In the United States, federal and state courts at all levels, both appellate and trial, are able to review and declare the constitutionality of legislation relevant to any case properly within their jurisdiction. This means that they evaluate whether a law is or is not in agreement with the Constitution and its intent. In American legal language, “judicial review” refers primarily to the adjudication of constitutionality of statutes, especially by the Supreme Court of the United States. This is commonly held to have been established by Chief Justice John Marshall in the case of Marbury vs. Madison, which was argued before the Supreme Court in 1803. A number of other countries whose constitutions provide for such a review of constitutional compatibility of primary legislation have established special constitutional courts with authority to deal with this issue. In these systems, no other courts are competent to question the constitutionality of primary legislation.
The Twenty-Seven Amendments of the U.S. Constitution
The twenty-seven amendments serve two purposes: to protect the liberties of the people and to change original codes from the constitution.
Recall the number of amendments to the Constitution and their aims
- The 27 Amendments are divided into two parts: the first ten, or, the Bill of Rights, and the final 16, amendments that add to the original constitution.
- The Bill of Rights is a list of natural rights each citizen has and the government is prohibited from infringing upon.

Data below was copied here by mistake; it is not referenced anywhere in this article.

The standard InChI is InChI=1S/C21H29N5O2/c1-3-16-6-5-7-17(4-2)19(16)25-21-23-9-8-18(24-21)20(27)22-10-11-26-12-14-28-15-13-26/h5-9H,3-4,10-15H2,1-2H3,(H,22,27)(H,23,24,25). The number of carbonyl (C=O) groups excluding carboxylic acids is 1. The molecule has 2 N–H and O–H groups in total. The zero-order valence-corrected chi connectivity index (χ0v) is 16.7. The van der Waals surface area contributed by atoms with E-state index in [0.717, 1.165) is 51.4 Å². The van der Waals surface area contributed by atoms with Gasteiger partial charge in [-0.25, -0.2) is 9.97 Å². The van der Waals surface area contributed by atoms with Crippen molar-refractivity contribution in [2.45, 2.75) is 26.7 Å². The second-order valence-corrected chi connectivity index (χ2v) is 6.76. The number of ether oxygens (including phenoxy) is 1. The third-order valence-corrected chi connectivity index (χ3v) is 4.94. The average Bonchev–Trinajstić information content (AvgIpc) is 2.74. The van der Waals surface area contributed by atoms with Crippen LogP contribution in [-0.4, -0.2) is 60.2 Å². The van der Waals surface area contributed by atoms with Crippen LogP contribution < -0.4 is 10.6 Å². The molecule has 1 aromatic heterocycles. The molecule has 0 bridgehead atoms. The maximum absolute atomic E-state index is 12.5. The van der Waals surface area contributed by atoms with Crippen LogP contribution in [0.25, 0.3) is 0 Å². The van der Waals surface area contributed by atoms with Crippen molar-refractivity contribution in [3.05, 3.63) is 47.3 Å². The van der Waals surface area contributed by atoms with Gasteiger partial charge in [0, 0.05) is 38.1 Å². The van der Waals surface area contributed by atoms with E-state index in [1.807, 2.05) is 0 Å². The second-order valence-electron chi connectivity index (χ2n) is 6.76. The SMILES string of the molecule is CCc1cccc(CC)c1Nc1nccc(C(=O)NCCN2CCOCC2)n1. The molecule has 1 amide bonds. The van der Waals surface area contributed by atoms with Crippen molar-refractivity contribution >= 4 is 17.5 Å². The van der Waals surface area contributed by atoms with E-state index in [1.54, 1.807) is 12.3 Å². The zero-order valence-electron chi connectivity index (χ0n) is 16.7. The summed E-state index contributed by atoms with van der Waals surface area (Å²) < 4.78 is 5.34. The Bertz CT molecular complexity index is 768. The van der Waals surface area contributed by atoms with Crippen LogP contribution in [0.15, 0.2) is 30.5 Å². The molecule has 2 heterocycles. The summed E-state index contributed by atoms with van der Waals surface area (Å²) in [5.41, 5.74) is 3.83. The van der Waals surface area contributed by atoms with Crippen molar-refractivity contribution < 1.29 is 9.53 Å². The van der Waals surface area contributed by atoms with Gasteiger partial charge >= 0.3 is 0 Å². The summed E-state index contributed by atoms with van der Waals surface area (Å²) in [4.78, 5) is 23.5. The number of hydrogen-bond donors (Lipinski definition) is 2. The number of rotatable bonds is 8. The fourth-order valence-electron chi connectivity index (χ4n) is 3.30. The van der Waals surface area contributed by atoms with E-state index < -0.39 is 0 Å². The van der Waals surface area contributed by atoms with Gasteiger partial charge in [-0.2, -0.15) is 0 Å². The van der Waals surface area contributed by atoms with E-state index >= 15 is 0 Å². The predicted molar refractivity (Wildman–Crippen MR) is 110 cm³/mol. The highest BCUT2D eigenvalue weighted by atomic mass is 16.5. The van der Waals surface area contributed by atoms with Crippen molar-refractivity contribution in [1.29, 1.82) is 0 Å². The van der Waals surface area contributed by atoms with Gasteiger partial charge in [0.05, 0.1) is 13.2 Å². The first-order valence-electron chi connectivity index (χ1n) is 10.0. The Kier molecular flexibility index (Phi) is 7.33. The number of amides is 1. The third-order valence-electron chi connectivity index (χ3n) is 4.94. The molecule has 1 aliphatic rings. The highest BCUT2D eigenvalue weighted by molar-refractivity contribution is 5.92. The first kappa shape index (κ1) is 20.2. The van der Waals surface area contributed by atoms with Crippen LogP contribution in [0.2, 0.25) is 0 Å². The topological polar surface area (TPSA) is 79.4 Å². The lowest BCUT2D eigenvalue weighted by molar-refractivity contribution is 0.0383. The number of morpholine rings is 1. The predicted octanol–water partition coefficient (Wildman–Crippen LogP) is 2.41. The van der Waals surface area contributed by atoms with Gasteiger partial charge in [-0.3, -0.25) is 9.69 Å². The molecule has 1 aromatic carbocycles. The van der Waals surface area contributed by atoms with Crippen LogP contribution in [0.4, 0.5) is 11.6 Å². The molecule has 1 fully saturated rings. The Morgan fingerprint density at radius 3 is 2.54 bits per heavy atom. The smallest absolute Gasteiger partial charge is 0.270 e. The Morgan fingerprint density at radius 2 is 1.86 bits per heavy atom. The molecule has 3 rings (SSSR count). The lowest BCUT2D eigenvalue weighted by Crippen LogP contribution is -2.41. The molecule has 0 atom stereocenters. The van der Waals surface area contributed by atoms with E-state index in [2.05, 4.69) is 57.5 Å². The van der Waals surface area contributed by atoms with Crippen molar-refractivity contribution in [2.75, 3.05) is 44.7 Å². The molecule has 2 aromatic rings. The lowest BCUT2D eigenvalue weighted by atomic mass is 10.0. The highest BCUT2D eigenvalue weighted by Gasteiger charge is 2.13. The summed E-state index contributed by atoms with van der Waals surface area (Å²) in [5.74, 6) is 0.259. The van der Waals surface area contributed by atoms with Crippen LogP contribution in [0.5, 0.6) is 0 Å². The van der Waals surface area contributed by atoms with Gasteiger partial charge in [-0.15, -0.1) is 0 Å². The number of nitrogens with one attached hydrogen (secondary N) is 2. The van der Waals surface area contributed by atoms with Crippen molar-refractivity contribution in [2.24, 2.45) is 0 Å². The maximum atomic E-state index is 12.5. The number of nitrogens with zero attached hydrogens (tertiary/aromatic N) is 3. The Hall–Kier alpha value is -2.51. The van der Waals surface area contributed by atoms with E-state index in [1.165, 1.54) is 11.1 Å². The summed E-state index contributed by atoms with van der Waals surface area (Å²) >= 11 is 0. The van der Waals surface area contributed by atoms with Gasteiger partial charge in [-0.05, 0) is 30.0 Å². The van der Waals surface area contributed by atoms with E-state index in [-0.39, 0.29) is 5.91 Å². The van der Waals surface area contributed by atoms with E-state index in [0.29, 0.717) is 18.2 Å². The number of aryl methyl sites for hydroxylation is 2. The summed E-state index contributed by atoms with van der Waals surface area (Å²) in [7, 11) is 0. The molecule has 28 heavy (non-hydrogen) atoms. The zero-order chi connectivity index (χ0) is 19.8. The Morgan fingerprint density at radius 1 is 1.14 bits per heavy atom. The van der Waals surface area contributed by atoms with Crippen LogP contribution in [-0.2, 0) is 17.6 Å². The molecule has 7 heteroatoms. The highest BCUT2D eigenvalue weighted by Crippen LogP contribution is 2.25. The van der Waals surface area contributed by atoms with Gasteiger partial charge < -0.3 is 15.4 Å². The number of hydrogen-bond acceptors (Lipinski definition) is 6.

- The last sixteen establish changes to the constitution, such as abolishing slavery, presidential term limits, and payment of representatives.
- Bill of Rights: The collective name for the first ten amendments to the United States Constitution.
There are 27 amendments to the constitution, the first 10 being the Bill of Rights. The Bill of Rights is the collective name for the first ten amendments to the United States Constitution. These limitations serve to protect the natural rights of liberty and property. They guarantee a number of personal freedoms, limit the government’s power in judicial and other proceedings, and reserve some powers to the states and the public. While originally the amendments applied only to the federal government, most of their provisions have since been held to apply to the states by way of the Fourteenth Amendment.
The other amendments have been added over time, mostly via the processes mentioned in Article V of the Constitution. The 11th secures the right to sue a state. The 12th defines the election of President and Vice President and the fallback system if one should die in office. The 13th abolishes slavery. The 14th specifies the post-Civil War requirements and notes that freed slaves are citizens. The 15th specifically dictates that all races have full rights. The 16th modifies the tax system. The 17th lays out the system for replacement of senators. The 18th banned alcohol. The 19th gives women the right to vote. The 20th patches some basic government functions. The 21st makes the 18th amendment inactive, thereby un-banning alcohol. The 22nd amendment states that no one can be elected President more than 2 terms. The 23rd modifies the Electoral College. The 24th states that no one can be kept from voting because of tax status. The 25th reinforces the replacement system for the President and Vice President. The 26th moves the voting age to 18. The 27th deals with the payment of representatives.
Source: Political Science